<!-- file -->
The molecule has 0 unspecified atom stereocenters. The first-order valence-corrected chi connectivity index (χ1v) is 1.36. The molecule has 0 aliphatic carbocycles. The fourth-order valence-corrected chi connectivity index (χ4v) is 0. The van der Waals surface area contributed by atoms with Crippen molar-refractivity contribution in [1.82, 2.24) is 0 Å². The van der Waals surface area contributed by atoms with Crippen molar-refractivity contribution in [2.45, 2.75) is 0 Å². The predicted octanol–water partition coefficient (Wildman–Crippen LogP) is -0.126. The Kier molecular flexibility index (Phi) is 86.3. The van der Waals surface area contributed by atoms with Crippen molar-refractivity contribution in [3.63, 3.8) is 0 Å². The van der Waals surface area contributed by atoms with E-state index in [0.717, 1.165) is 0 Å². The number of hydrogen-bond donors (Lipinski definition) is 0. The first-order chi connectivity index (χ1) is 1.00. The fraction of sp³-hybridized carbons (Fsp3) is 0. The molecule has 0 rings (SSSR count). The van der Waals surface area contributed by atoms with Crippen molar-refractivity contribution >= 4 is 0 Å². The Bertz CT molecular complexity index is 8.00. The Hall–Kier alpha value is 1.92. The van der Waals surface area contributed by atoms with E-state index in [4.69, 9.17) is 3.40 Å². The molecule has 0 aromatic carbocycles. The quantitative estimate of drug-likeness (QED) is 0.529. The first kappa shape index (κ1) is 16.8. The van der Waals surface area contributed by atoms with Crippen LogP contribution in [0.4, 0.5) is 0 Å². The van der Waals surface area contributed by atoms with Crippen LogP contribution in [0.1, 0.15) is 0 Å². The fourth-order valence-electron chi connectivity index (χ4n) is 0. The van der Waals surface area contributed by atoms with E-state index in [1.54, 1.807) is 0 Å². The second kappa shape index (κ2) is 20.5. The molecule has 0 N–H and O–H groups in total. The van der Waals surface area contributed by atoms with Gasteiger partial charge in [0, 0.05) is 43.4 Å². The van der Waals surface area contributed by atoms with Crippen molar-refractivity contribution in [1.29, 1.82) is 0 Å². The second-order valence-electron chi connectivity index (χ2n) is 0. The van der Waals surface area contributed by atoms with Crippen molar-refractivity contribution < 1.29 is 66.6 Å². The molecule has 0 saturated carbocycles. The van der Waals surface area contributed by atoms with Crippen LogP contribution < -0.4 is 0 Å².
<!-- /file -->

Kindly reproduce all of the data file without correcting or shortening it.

The molecule has 0 unspecified atom stereocenters. The first-order valence-corrected chi connectivity index (χ1v) is 1.36. The molecule has 0 aliphatic carbocycles. The fourth-order valence-corrected chi connectivity index (χ4v) is 0. The van der Waals surface area contributed by atoms with Crippen molar-refractivity contribution in [1.82, 2.24) is 0 Å². The van der Waals surface area contributed by atoms with Crippen molar-refractivity contribution in [2.45, 2.75) is 0 Å². The predicted octanol–water partition coefficient (Wildman–Crippen LogP) is -0.126. The Kier molecular flexibility index (Phi) is 86.3. The van der Waals surface area contributed by atoms with Crippen molar-refractivity contribution in [3.63, 3.8) is 0 Å². The van der Waals surface area contributed by atoms with E-state index in [0.717, 1.165) is 0 Å². The number of hydrogen-bond donors (Lipinski definition) is 0. The first-order chi connectivity index (χ1) is 1.00. The fraction of sp³-hybridized carbons (Fsp3) is 0. The molecule has 0 rings (SSSR count). The van der Waals surface area contributed by atoms with Crippen molar-refractivity contribution >= 4 is 0 Å². The Bertz CT molecular complexity index is 8.00. The Hall–Kier alpha value is 1.92. The van der Waals surface area contributed by atoms with E-state index in [4.69, 9.17) is 3.40 Å². The molecule has 0 aromatic carbocycles. The quantitative estimate of drug-likeness (QED) is 0.529. The first kappa shape index (κ1) is 16.8. The van der Waals surface area contributed by atoms with Crippen LogP contribution in [0.4, 0.5) is 0 Å². The van der Waals surface area contributed by atoms with Crippen LogP contribution in [0.1, 0.15) is 0 Å². The fourth-order valence-electron chi connectivity index (χ4n) is 0. The van der Waals surface area contributed by atoms with E-state index in [1.54, 1.807) is 0 Å². The second kappa shape index (κ2) is 20.5. The molecule has 0 N–H and O–H groups in total. The van der Waals surface area contributed by atoms with Gasteiger partial charge in [0, 0.05) is 43.4 Å². The van der Waals surface area contributed by atoms with Crippen molar-refractivity contribution in [1.29, 1.82) is 0 Å². The second-order valence-electron chi connectivity index (χ2n) is 0. The van der Waals surface area contributed by atoms with Crippen molar-refractivity contribution < 1.29 is 66.6 Å². The molecule has 0 saturated carbocycles. The van der Waals surface area contributed by atoms with Crippen LogP contribution < -0.4 is 0 Å².